The lamented Abdul Guru would certainly not have endorsed this equation. He was a member of the central council of the Jammu and Kashmir Liberation Front which, as well as being by far the most widely supported political movement, has its own guerrilla army, with a claimed 16,000 men under arms. In all, the groups probably have fewer than 30,000 fighters. They concentrate their attacks on military targets and have killed about 1,000 troops.
The security forces, in contrast, have more than 300,000 troops in the field and have killed at least 12,000 people; this is, according to Dr Guru's most conservative estimate, scrupulously recorded with names, times, places etc. The overwhelming majority have been innocent civilians. Dr Guru also catalogued cases of the most hideous tortures inflicted on detainees.
In contrast to Dr Guru's meticulous catalogue of casualties, the government's figures are highly dubious. Its daily toll of people 'killed in crossfire', calculated to give an impression of civilians killed by militants, is universally received as a euphemism for people shot dead by troops.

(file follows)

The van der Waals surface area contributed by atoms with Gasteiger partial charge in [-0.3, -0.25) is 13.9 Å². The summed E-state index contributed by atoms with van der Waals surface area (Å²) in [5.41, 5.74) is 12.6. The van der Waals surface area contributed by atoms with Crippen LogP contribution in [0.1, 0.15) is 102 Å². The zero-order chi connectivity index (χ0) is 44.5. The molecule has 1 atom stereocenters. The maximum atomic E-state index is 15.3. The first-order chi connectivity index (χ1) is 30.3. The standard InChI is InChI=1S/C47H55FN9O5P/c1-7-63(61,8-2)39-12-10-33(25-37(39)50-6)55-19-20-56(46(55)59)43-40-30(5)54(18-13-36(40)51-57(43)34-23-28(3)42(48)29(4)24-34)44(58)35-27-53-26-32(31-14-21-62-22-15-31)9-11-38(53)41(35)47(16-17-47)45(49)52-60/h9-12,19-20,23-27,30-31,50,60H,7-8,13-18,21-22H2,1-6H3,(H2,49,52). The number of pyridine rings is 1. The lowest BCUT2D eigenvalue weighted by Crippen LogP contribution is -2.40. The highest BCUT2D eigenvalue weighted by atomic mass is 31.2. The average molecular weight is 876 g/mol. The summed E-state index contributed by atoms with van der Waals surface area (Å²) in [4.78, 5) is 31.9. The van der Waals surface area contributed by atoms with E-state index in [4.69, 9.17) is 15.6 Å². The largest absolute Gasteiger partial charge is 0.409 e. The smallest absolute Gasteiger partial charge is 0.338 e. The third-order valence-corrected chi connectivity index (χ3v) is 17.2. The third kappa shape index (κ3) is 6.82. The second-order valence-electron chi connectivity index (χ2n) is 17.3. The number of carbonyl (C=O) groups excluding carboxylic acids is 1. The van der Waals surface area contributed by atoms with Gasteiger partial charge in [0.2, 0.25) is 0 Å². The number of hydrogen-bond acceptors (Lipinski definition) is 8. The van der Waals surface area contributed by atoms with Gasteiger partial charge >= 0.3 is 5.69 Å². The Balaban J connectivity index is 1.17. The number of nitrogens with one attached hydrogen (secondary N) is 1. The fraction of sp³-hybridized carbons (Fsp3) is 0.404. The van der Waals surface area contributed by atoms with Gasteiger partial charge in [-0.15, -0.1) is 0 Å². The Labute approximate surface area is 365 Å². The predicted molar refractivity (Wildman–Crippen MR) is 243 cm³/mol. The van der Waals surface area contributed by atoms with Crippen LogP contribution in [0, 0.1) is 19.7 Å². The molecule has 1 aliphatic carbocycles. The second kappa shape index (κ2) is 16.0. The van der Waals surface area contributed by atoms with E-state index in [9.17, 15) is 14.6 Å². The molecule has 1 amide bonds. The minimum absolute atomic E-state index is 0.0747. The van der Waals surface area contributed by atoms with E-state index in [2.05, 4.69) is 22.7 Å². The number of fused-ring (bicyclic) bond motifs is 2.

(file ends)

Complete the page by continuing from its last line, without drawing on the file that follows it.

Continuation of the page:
The violation of human rights extends beyond shootings. In Kashmir there is no democracy and no freedom under the Draconian emergency laws; at least 20,000 people have been detained for up to two years without trial, many of them beaten and tortured (Dr Guru had been one). Gatherings of more than five people are banned and the valley is under regular curfew.
Even if Dr Guru was murdered by Islamic militants - and I have yet to hear one Kashmiri who believes that - the responsibility for human rights in the state lies with the government, and it is on it that we should call for a halt to the killings.
The writer conducted a mission to Kashmir on behalf of the Parliamentary Human Rights Group in September 1992.Reuse content